While Citizenship and Immigration Services did issue a memorandum in 2016 granting work authorisation to abused spouses of nonimmigrants under the Violence Against Women Act, victims must have proof of abuse, such as police reports, court records or reports from social service agencies. As advocates have shown, this can be difficult for immigrant women to obtain, and many would rather drop domestic violence cases than risk deportation.
In cases where an H-1B worker loses his job or experiences something worse, the rest of the family could be deported.
This point was driven home dramatically in the case of Sunayana Dumala, the widow of H-1B worker Srinivas Kuchibhotla, who was murdered in Kansas by a white supremacist in February. After she returned to India for Kuchibhotla’s funeral, she was barred from reentering the US since her deceased husband’s visa was no longer valid. Dumala’s state congressman intervened personally to help obtain her temporary work authorisation and to apply for her own H-1B visa or a “U” visa, usually reserved for immigrant victims of crime.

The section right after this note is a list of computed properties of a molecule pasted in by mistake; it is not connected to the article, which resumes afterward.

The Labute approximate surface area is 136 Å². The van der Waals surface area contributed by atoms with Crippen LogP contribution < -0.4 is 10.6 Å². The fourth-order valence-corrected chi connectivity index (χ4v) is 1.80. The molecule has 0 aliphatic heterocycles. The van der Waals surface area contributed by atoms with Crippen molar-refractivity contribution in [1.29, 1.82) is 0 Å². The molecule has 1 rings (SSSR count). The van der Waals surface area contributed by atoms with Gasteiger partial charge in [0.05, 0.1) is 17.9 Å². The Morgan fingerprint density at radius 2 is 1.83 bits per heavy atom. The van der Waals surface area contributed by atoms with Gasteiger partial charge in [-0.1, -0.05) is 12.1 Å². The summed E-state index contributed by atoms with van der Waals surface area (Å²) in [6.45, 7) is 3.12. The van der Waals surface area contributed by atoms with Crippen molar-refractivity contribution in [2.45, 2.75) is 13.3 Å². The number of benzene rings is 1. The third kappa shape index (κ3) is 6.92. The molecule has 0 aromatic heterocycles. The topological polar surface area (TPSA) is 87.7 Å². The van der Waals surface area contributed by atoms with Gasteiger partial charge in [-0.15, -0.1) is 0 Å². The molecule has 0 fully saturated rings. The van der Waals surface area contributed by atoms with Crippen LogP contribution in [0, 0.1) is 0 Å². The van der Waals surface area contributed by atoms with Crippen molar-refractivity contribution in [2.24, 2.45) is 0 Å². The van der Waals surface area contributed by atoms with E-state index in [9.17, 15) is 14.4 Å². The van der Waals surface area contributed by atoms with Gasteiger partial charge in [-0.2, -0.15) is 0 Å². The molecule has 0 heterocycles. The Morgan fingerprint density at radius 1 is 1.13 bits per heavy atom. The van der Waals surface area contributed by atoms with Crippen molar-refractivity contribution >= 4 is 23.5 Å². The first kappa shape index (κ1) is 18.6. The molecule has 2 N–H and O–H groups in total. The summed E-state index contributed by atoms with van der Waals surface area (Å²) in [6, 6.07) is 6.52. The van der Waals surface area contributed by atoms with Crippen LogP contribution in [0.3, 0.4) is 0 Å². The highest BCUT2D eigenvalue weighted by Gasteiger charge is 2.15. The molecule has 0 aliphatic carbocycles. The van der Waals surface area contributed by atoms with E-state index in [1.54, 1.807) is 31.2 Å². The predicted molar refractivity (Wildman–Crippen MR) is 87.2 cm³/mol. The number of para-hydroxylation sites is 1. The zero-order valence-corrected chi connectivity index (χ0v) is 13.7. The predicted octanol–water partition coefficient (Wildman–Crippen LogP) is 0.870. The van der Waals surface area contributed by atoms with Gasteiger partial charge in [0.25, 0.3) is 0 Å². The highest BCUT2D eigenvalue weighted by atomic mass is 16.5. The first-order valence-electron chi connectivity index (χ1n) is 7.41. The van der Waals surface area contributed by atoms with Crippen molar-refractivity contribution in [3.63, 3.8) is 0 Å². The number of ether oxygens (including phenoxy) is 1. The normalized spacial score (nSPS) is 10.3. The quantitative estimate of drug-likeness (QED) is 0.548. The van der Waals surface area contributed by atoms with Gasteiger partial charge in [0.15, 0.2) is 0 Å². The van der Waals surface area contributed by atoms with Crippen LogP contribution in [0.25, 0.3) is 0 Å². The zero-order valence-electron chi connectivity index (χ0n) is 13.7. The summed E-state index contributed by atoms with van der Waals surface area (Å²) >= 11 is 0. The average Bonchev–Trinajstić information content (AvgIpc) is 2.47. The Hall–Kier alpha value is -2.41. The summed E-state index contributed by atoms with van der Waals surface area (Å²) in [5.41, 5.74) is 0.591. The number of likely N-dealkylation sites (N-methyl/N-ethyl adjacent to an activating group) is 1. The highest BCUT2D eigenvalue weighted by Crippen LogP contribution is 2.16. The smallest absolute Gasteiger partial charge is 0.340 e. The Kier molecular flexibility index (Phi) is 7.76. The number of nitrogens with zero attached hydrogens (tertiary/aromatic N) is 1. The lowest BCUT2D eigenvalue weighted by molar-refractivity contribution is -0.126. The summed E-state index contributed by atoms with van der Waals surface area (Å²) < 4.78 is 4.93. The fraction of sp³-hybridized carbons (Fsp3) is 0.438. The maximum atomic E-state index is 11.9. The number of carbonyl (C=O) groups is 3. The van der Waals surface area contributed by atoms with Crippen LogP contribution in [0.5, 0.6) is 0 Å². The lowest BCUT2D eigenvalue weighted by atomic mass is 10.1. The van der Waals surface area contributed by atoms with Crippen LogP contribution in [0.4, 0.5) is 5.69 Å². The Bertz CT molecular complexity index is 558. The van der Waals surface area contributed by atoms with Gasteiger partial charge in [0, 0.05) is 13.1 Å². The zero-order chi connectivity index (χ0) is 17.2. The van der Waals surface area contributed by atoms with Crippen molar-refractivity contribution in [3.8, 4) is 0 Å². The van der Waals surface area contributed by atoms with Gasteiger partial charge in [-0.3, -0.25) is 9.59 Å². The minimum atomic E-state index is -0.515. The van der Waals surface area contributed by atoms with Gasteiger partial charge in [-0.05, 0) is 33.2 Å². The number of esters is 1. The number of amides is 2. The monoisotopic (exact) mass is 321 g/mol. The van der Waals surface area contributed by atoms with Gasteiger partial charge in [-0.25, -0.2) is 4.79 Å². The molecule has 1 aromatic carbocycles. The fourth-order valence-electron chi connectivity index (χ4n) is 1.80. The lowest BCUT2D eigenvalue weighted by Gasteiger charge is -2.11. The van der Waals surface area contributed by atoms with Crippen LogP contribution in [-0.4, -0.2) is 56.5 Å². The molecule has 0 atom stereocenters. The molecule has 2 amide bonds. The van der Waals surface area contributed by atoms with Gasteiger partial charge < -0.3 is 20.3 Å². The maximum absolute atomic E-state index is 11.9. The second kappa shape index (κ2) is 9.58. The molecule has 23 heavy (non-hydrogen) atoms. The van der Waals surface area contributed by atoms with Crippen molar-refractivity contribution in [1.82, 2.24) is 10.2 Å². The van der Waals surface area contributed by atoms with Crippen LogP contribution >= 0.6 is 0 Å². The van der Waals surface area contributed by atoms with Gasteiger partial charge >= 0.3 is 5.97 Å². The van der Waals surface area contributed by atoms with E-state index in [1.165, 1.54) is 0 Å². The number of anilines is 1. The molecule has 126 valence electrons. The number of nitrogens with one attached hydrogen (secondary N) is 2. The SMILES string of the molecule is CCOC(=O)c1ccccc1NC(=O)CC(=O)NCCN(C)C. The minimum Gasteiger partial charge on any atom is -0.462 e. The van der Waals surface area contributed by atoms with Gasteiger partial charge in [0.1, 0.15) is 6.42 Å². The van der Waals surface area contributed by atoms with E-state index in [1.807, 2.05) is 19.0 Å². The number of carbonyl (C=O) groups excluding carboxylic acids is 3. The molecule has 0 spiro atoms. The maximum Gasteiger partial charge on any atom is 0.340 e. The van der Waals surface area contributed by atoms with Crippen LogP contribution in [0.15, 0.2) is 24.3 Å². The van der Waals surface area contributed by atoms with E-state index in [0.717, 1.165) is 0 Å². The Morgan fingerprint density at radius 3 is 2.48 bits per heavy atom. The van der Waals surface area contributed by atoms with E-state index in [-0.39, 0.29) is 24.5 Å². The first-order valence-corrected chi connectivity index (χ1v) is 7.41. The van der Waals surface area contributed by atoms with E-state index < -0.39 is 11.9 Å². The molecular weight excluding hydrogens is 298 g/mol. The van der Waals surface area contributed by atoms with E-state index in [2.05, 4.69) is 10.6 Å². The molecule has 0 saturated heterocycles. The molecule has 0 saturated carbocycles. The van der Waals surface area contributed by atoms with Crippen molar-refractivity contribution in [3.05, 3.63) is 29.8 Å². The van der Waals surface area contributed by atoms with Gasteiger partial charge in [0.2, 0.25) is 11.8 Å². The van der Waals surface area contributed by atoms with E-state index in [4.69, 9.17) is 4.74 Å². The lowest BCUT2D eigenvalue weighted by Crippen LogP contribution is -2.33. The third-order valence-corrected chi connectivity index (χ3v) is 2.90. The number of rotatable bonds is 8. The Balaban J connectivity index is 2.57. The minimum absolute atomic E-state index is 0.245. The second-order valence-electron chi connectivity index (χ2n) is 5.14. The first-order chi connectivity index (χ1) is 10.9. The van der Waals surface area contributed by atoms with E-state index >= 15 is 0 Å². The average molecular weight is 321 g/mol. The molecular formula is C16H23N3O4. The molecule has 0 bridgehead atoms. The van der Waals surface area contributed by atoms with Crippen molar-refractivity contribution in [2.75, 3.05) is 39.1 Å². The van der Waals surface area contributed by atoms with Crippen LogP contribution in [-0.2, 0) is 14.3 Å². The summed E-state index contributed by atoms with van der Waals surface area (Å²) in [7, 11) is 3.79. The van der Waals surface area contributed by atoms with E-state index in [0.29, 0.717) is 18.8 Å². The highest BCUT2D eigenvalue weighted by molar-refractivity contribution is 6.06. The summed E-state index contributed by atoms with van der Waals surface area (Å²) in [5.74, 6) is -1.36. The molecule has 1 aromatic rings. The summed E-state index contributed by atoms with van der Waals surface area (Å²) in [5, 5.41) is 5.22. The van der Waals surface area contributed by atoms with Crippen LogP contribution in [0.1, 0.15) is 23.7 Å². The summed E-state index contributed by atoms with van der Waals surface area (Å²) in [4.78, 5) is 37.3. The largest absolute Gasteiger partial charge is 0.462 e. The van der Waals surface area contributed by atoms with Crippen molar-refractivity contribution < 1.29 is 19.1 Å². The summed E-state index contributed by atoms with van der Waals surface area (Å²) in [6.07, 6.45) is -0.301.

Her case, which had the rare aid of a member of Congress, brings home the precariousness that dependents of temporary immigrant workers face.
Even in less horrific cases, the forced hiatus from the workplace that women face on the H-4 hurts their long-term career prospects. Research has shown women who leave or are pushed out of the workforce wherever they are in the world have a much harder time re-entering the job market.
This issue is compounded by the fact that H-4 holders must find an employer to sponsor them on an H-1B, which are already in short supply, or wait potentially seven to 10 years until they become permanent residents to restart their careers.
H-4 women face a triple burden if they are able to start working again, particularly in technology: race, gender and long gaps in their resumes.
Considering the negative impacts of H-4 work restrictions, the Obama-era rule change granting work authorisation was a welcome relief for tens of thousands of dependent spouses.